Tiff Roberts over at Bloomberg Businessweek gave a nice write-up of a recent piece I did looking at how the impact of lower energy prices on China differs depending on where you are in China.This provides an excuse for me to reproduce one of my favorite maps for a wider audience:
While we stereotypically think of China as a huge consumer of energy and commodities, it is in fact also a big producer of same (one way in which China resembles the US). Within China, this is essentially a regional phenomenon: the center, south and east are mainly resource consumers (and are inhabited mainly by ethnic Han Chinese). The northern and western provinces are where all the resources are produced (and where ethnic minority populations are larger).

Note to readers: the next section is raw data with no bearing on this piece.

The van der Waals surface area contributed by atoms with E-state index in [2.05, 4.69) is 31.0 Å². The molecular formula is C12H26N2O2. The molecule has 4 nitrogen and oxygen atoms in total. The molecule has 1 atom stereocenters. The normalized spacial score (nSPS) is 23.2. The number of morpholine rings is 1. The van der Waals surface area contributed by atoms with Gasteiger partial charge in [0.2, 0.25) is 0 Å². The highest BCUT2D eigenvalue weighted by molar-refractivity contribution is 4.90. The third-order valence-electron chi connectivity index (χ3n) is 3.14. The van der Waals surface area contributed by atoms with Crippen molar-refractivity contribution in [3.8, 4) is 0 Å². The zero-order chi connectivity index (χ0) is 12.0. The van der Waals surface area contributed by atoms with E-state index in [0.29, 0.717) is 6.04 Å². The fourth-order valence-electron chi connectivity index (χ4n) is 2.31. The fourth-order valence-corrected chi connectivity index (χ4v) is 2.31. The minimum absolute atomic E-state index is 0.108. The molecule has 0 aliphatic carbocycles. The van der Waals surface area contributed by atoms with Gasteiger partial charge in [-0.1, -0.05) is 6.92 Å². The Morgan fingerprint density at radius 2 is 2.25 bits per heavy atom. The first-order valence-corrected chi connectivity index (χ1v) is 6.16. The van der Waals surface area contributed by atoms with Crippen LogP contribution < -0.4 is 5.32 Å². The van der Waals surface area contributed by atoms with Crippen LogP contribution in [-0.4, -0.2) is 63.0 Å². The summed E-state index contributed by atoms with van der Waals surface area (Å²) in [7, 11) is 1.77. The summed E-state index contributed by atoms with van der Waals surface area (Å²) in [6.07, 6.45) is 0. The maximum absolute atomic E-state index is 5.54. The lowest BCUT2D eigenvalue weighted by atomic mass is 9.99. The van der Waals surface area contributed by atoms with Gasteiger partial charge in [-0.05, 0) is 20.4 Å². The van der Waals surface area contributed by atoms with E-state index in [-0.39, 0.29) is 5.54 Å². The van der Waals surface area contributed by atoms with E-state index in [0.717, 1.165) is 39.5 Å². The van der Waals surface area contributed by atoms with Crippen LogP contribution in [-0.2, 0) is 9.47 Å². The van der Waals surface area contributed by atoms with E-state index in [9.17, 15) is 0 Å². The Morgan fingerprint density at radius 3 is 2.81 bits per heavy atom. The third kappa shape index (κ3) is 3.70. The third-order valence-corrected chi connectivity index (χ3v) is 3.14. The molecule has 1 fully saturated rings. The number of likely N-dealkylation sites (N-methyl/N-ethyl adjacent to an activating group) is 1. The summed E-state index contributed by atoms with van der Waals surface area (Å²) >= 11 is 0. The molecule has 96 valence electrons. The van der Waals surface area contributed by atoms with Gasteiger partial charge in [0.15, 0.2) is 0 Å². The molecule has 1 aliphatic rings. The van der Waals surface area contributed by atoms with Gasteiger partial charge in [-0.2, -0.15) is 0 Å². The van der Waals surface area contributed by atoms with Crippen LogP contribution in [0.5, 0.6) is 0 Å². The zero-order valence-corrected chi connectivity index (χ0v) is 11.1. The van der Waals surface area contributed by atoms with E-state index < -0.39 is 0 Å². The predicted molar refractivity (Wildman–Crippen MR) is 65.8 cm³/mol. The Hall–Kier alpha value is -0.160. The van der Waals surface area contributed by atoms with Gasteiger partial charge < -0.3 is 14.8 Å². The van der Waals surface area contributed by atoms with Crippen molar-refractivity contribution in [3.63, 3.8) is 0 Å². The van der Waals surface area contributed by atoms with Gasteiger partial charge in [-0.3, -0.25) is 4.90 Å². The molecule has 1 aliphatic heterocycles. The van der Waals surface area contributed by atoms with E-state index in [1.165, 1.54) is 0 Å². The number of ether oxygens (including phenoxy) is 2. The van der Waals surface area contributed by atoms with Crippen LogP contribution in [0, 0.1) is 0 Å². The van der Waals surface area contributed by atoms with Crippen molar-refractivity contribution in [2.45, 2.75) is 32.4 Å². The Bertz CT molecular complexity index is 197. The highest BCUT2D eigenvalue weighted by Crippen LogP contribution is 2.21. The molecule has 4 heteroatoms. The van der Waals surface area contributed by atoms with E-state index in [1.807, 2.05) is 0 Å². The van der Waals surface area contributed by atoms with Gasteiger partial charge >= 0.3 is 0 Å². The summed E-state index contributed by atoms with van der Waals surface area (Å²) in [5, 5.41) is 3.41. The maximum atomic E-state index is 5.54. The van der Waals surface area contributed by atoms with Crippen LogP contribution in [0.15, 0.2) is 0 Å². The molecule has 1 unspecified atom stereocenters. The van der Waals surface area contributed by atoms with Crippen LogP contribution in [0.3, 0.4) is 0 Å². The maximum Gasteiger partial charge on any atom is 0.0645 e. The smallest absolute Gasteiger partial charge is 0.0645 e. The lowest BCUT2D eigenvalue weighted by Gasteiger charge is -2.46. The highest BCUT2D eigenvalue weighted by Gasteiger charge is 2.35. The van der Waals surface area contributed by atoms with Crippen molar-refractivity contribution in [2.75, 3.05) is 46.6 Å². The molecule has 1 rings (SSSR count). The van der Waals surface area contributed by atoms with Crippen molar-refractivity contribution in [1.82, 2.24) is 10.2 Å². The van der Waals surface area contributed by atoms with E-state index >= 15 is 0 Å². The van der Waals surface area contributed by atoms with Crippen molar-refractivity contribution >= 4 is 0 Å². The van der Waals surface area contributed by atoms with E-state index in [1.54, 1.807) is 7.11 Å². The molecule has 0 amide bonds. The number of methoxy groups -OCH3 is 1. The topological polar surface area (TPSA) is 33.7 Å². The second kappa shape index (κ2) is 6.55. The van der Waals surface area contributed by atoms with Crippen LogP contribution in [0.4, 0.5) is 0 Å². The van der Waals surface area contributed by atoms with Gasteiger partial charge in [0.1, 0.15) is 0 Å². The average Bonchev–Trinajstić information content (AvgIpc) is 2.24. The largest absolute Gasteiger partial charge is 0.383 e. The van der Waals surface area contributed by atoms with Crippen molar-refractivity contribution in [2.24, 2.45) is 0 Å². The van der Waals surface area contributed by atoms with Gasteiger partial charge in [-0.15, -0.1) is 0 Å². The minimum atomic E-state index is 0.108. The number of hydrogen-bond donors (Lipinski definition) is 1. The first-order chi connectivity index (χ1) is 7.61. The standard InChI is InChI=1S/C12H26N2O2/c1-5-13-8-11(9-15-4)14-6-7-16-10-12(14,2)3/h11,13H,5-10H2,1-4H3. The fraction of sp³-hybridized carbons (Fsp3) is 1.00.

One of the interesting things I learned from this map is that in economic structure terms Heilongjiang and Xinjiang are not that different, even though conventional geography and economic analysis never puts them together. Xinjiang is usually considered an exception to everything in “core China”, because it is so clearly a frontier territory, with different ethnic and economic dynamics (same goes for Tibet). Heilongjiang by contrast is uncomplicatedly part of “core China”. But in fact both have local economies with a high degree of resource dependence. And in historical terms it was not all that long ago that Heilongjiang was not part of “core China”: it is one of the three modern provinces covering the territory of Manchuria, which in the 19th century was an ethnic enclave for China’s Manchu rulers, then a booming frontier region when migration was opened up to Han, then a de-facto colony of Japan. Heilongjiang is obviously much more integrated now but I wonder if its earlier history offers any parallels to some of the dynamics we’re seeing in Xinjiang today